Dietary adequacy of Egyptian children with autism spectrum disorder compared to healthy developing children
- 653 Downloads
Although the etiology and pathology of autism spectrum disorder (ASD) is still poorly understood, a number of environmental, anthropological, neurobiological and genetic factors have been related to the pathophysiology of ASD, even the impact of oxidative stress response related to the environment and nutrition intake. Usual recommended dietary habits are based on the combination of behavioral and dietary or nutraceutical interventions together with pharmacotherapy. Investigations about a reliable relationship between diet and ASD are still lacking. The present study aimed at comparing dietary regimens and habits of normally developing apparently healthy children, without diagnosed ASD, with a pediatric population of individuals affected by autistic disorder. Assessments of nutritional and anthropometric data, in addition to biochemical evaluation for nutrient deficiencies, were performed. A total of 80 children with autistic disorder and 80 healthy, normally developing pediatric individuals were enrolled in the study. Parents were asked to complete the standardized questionnaire regarding the different types of food and the proportion of a serving for their children. Biochemical analysis of micro- and macronutrients were also done. Plotting on the Egyptian sex-specific anthropometric growth (auximetric) chart, absolute weights as well as weight-related for age classes, were significantly higher in cases than healthy controls. No differences between groups were observed in regard to total kilocalories (kcal), carbohydrates, and fat intake. A total of 23.8% of children with autistic disorder vs. 11.3% in the healthy control group had a nutrient intake with features below the Recommended Dietary Allowance (RDA) of protein. Children with autistic disorder showed low dietary intake of some micronutrients; calcium (Ca), magnesium (Mg), iron (Fe), selenium (Se) and sodium (Na), also they had significantly high intake of potassium (K) and vitamin C compared to healthy controls. Serum Mg, Fe, Ca, folate and vitamin B12 in children with autistic disorder were significantly low compared with healthy children. Significant positive correlations between serum Mg, Fe, Ca, vitamin B12 and folate and their levels in food were present. These results confirmed that different nutritional inadequacy was observed in Egyptian children with autistic disorder. The evidence reported in the present study should recommend screening of the nutritional status of ASD children for nutrient adequacy to reduce these deficiencies by dietary means or by administering appropriate vitamin and mineral supplements. Nutritional intervention plan should be tailored to address specific needs.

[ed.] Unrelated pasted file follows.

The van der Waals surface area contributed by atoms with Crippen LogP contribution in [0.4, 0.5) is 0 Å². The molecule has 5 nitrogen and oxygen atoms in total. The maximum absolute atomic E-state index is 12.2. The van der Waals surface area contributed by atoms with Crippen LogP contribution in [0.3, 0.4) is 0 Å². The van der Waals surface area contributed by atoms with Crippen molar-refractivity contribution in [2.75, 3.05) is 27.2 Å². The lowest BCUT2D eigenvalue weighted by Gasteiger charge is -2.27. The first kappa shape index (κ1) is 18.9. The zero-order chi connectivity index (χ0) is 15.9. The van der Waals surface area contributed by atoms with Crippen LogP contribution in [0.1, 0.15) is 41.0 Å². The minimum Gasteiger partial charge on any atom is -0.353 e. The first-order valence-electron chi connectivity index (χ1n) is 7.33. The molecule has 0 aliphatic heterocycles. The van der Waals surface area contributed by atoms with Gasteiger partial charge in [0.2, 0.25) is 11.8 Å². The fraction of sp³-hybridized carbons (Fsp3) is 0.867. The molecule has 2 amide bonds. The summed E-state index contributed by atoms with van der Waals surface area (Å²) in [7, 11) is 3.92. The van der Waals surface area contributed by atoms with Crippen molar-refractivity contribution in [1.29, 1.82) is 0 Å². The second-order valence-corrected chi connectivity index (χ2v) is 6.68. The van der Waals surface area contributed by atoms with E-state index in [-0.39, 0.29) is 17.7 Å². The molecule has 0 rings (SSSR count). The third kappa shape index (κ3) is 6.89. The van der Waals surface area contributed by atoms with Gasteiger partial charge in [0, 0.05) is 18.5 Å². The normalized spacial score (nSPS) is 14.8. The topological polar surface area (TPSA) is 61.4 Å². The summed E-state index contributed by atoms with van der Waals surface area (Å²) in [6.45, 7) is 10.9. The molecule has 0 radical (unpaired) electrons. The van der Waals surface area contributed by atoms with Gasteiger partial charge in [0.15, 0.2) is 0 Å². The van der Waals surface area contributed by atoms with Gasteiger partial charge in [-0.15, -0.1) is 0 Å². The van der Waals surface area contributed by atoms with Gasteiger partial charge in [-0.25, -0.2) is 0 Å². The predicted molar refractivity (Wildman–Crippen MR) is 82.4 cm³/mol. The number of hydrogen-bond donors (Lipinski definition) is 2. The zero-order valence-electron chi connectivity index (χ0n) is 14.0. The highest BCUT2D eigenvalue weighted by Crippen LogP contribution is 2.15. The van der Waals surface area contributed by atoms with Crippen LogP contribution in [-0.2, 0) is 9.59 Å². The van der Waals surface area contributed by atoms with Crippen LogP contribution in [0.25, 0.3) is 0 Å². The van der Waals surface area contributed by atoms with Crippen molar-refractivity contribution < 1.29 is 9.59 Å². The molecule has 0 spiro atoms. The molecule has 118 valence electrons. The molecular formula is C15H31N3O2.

KeywordsChildren Autism Eating behavior Nutrient intake Anthropometry Egyptian
This research project was supported by the Science and Technology Development Fund in Egypt (STDF) for Dr. Nagwa Abdel Meguid, project number 5541.
Compliance with ethical standards
Conflict of interest
The authors declare no potential conflicts of interest with respect to the authorship, and/or publication of this article.
All procedures performed were in accordance with the ethical standards of the institutional and/or national research committee, and with the 1964 Helsinki declaration and its later amendments or comparable ethical standards.
- Al-Farsi YM, Waly MI, Al-Sharbati MM, Al-Shafaee MA, Al-Farsi OA, Al-Khaduri MM, Gupta I, Ouhtit A, Al-Adawi S, Al-Said MF, Deth RC (2013a) Levels of heavy metals and essential minerals in hair samples of children with autism in Oman: a case-control study. Biol Trace Elem Res 151:181–186CrossRefPubMedGoogle Scholar
- APA - American Psychiatric Association (2000) Diagnostic and statistical manual of mental disorders: DSM-IV-TR. American Psychiatric Association, Washington, DCGoogle Scholar
- APA - American Psychiatric Association (2013) Diagnostic and statistical manual of mental disorders: DSM-5. American Psychiatric Association Publishing, ArlingtonGoogle Scholar
- Bjørklund G (2013) The role of zinc and copper in autism spectrum disorders. Acta Neurobiol Exp 73:225–236Google Scholar
- Cornish J, Callon KE, King AR, Cooper GJ, Reid IR (1998) Systemic administration of amylin increases bone mass, linear growth, and adiposity in adult male mice. Am J Physiol 275:E694–E699Google Scholar